1. Getting started

Installing the package. To install the MethylMix package, the easiest way is through bioconductor:

if (!requireNamespace("BiocManager", quietly=TRUE))

Other ways to install MethylMix is to first download the appropriate file for your platform from the Bioconductor website For Windows, start R and select the Packages menu, then Install package from local zip file. Find and highlight the location of the zip file and click on open. For Linux/Unix, use the usual command R CMD INSTALL or install from bioconductor.

Loading the package. To load the MethylMix package in your R session, type library(MethylMix).

Help files. Detailed information on MethylMix package functions can be obtained in the help files. For example, to view the help file for the function MethylMix in a R session, use ?MethylMix.

2. Introduction

DNA methylation is a mechanism whereby a methyl-group is added onto a CpG site. Methylation of these CpG sites is associated with gene silencing and is an important mechanism for normal tissue development and is often involved in diseases such as cancer. Recently, many high throughput data has been generated profiling CpG site methylation on a genome wide bases. This has created large amounts of data on DNA methylation for many disease. Computational analysis of DNA methylation data is required to identify potentiall aberrant DNA methylation compared to normal tissue. MethylMix (Gevaert 2015; Gevaert, Tibshirani & Plevritis 2015) was developed to tackle this question using a computational approach. MethylMix identifies differential and functional DNA methylation by using a beta mixture model to identify subpopulations of samples with different DNA methylation compared to normal tissue. Functional DNA methylation refers to a significant negative correlation based on matched gene expression data. Together MethylMix outputs hyper and hypomethylated genes which can be used for downstream analysis, and are called MethylMix drivers. MethylMix was designed for cis-regulated promoter differential methylation and works best when specific CpG sites are profiled associated with a gene. For example using data from the 27k and 450k Infinium platforms.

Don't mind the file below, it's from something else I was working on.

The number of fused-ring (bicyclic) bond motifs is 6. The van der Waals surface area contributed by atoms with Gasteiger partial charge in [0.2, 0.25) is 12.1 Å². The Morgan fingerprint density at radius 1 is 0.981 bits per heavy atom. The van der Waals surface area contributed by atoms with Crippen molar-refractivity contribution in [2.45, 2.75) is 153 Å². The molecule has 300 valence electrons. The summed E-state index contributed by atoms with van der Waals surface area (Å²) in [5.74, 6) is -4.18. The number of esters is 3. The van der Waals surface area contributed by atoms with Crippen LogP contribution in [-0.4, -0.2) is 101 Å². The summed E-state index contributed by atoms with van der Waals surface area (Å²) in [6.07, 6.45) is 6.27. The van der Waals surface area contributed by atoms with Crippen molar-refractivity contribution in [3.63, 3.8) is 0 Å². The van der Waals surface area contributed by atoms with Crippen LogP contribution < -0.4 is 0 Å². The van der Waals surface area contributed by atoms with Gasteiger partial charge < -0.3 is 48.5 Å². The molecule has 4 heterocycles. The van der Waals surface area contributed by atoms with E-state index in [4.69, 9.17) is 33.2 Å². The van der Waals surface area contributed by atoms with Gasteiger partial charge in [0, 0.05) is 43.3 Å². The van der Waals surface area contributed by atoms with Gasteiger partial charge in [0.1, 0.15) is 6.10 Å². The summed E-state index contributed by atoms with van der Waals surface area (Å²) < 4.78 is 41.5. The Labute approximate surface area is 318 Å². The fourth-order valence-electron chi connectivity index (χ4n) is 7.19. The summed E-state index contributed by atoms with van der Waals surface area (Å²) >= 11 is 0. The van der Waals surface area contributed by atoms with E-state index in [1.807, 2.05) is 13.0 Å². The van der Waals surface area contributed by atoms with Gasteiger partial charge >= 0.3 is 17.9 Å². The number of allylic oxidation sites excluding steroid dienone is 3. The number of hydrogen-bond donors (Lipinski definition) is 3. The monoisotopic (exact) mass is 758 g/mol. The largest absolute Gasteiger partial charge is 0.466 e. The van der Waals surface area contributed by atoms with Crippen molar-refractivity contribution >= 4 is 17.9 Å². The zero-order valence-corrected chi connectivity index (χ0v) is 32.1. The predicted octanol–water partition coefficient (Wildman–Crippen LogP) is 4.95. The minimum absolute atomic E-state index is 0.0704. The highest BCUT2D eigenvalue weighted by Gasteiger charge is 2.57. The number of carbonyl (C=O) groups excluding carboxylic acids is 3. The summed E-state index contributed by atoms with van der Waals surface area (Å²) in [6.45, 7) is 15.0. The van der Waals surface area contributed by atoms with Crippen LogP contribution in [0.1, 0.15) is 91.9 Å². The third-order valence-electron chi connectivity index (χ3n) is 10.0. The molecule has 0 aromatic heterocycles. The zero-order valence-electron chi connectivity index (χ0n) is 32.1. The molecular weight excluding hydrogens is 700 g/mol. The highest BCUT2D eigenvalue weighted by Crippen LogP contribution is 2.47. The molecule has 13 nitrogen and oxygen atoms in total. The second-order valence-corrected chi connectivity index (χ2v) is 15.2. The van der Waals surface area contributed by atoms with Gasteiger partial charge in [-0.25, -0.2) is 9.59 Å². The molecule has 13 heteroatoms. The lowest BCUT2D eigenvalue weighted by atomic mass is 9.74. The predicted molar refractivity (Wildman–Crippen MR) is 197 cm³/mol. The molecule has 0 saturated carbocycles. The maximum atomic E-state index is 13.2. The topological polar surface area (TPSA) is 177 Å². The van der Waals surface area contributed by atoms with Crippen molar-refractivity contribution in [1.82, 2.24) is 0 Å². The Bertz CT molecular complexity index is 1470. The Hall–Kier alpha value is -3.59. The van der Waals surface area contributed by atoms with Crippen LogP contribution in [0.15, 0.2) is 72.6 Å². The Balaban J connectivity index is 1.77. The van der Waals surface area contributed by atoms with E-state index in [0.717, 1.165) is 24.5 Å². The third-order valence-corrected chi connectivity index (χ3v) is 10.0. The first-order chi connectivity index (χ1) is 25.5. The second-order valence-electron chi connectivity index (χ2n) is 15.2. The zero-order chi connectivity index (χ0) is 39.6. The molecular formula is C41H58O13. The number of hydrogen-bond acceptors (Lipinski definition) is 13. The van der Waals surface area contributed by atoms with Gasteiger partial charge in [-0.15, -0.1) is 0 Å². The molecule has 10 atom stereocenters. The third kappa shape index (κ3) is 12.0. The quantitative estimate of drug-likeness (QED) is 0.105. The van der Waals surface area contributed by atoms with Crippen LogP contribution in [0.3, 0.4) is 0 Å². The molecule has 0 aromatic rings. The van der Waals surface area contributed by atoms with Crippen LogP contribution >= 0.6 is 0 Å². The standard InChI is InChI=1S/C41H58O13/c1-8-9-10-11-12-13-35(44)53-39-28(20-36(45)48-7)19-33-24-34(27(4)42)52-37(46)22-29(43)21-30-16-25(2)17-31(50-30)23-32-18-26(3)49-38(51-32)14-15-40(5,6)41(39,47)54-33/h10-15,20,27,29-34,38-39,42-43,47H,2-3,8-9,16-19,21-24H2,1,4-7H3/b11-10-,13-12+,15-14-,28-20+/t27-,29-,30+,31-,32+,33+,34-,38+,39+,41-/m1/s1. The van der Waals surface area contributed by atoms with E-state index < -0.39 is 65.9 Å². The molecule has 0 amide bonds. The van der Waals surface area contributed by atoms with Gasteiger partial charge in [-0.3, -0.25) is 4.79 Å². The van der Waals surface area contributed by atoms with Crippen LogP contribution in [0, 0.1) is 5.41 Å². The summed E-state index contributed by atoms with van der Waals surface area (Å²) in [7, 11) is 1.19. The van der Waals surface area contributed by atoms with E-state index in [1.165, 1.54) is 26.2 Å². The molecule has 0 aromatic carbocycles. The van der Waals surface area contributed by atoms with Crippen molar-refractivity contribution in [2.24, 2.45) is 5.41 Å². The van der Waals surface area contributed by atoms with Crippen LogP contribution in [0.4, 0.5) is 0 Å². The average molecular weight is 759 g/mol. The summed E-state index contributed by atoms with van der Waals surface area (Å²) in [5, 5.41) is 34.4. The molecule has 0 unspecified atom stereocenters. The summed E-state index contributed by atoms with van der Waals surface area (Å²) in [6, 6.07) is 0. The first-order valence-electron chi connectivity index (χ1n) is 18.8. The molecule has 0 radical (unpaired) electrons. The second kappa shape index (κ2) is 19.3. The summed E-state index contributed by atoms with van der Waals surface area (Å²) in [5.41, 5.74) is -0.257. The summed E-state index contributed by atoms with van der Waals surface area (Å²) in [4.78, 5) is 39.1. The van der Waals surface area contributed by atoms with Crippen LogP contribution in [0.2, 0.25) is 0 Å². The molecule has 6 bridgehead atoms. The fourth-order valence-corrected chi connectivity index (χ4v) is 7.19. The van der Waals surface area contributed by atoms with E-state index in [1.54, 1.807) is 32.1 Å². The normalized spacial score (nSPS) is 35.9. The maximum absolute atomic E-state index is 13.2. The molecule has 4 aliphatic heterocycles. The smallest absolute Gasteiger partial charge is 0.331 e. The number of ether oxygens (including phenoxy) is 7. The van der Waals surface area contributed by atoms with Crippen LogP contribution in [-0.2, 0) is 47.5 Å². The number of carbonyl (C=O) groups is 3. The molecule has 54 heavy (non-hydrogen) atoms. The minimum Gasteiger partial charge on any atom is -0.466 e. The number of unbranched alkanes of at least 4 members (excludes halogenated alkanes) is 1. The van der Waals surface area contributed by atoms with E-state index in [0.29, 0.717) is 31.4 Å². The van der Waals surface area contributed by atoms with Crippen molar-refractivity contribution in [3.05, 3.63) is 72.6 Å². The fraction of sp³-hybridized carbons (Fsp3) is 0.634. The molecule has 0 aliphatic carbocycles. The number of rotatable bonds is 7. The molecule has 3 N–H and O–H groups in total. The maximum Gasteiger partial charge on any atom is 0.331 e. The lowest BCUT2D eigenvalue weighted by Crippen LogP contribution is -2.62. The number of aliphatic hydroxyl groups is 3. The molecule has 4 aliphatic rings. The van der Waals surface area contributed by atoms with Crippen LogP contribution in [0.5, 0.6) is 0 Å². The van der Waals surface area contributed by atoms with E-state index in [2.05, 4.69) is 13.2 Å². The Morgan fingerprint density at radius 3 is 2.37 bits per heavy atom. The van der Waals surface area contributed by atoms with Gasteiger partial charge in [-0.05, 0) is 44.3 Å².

3. Data access and preprocessing

The MethylMix package provides functions to access and preprocess data at The Cancer Genome Atlas (TCGA) portal. Given a cancer type indicated by TCGA's code and a path to save downloaded files, all the download and preprocess of data can be executed with:

cancerSite <- "OV"
targetDirectory <- paste0(getwd(), "/")
GetData(cancerSite, targetDirectory)

All functions in the MethylMix package can be run in parallel, if the user provides a parallel set up, like the following:

cancerSite <- "OV"
targetDirectory <- paste0(getwd(), "/")

cl <- makeCluster(5)
GetData(cancerSite, targetDirectory)